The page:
From climate change to aging to geopolitics, Session 3 of TED2023 surveyed big issues with worldwide implications.
The event: Talks from Session 3 of TED2023: Possibility, hosted by TED current affairs curator Whitney Pennington-Rodgers
When and where: Tuesday, April 18, 2023, at the Vancouver Convention Centre in Vancouver, BC, Canada
Speakers: Jennifer D. Sciubba, Piyachart Phiromswad, Chip Conley, Ashif Shaikh, Barbara F. Walter, Keyu Jin, Ian Bremmer
The talks in brief:
Despite decades of (justified) warnings against the dangers of overpopulation, the world is facing a once-unthinkable possibility: declining population growth, fueled by aging, lower fertility rates and depopulation. But the solution to an aging, shrinking world (and diminished economy) isn’t to have more babies. Instead, says political demographer Jennifer D. Sciubba, we must learn to invest in the health and the welfare of the living, build a resilient global workforce and create sustainable systems that can survive dramatic demographic shifts.
Continuing with the theme of understanding and improving our relationship to aging, economist Piyachart Phiromswad explores the technology that can help seniors overcome the physical, mental and societal barriers to employment. Tools like full-body exoskeletons can support people as they lift heavy objects, while robotic arms can steady shaky hands, helping seniors with advanced training and knowledge continue their work with precision. Other technology can set reminders to aid a failing memory or allow seniors to work from home, avoiding strenuous travel. These tools would help the senior population remain active, reduce the financial burden on pension and aid programs, increase economic production and help to eradicate the false assumption that older people can no longer be productive members of society.
“What if we rethought midlife such that it’s not a crisis but a chrysalis?” asks entrepreneur and TED community member Chip Conley. Providing a fresh perspective on a time of life that’s often misunderstood, Conley suggests a new way to the way we think about our 40s, 50s and 60s, tracing the invention of the term “midlife crisis” back to the relatively recent date 1965 and offering an alternative narrative that paints midlife as a transitional stage between adulthood and new stage of life, the way a caterpillar turns into a butterfly.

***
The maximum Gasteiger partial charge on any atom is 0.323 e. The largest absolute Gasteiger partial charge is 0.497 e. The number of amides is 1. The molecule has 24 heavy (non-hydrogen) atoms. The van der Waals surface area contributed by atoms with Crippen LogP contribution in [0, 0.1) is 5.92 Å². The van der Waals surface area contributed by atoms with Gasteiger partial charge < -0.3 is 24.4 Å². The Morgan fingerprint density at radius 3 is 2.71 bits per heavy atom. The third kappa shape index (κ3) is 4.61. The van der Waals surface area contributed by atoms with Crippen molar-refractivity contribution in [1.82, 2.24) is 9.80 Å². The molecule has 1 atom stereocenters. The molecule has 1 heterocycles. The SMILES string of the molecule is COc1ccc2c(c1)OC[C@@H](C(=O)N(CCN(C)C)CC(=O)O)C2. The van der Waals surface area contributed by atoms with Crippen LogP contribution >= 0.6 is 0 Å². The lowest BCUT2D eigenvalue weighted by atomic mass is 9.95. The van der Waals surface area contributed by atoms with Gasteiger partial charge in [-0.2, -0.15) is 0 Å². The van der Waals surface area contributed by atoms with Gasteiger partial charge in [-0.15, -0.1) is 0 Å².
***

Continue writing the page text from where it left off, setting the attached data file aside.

Hundreds of millions of migrant workers leave everything they know behind to seek out means of survival — and climate change will only exacerbate this movement. Migrant advocate and 2023 Audacious Project grantee Ashif Shaikh shares how he and his team at Jan Sahas’ Migrants Resilience Collaborative are building a social safety net by making benefits accessible to vulnerable groups and simultaneously establishing a feedback loop between communities and governments to improve existing systems and policies. He shares a video that shows the real-world impact that this two-pronged approach has had in India and other parts of South and Southeast Asia. “Without a safety net, one job loss, one health emergency, can undermine years of effort and keep [migrants] trapped in the cycles of poverty,” Shaikh says.
We understand the playbook anti-democratic forces use to foment and ignite civil war. Why don’t governments have a similar playbook for preserving stable institutions, civic cooperation and diverse representation? Civil wars expert Barbara F. Walter looks at the United States, which is facing not only degradation to its democratic process through challenges to its elections but also attacks from the hostile demographic groups fading from power, and shares how to respond to these early warning signs of impending trouble.
We associate innovation with big breakthroughs, but no one innovates new applications and processes for existing tech better than China, says economist Keyu Jin. American companies brought us the iPhone and the first mass-market electric vehicles (EVs), but China’s EV infrastructure has since vastly outpaced the US, and Chinese smartphone models now dominate in Africa and are gaining popularity across the globe. Jin explains China’s special sauce — political centralization, economic decentralization — and makes an impassioned case for viewing the US and China systems as complementary, not opposed.
Ask political scientist Ian Bremmer who runs the world and he’ll tell you that today we live in a leaderless world. Bremmer chalks up current geopolitical tensions and conflicts to three things: Russia’s lack of integration into Western institutions and its residual anger as it declines; China’s integration into US-led institutions with the presumption that it’d make the country more American (spoiler: it did not); and finally, millions across the world in wealthy democracies feeling left behind by globalization. So what comes next for the world order? That can be broken into three categories: a global security order (the US and its allies), a global economic order (the US, China, the EU, India) and a new, up-and-coming digital order, run by technology companies (think of social media platforms already powering wars, spreading misinformation, promoting conspiracy theories). Bremmer sounds the alarm on the influence of these technology companies and the power they hold through the almighty algorithm, ending on a simple question aimed at those who run those companies: Are you fine with the fact that what you’ve created destroys democracies, or are you going to do something about it?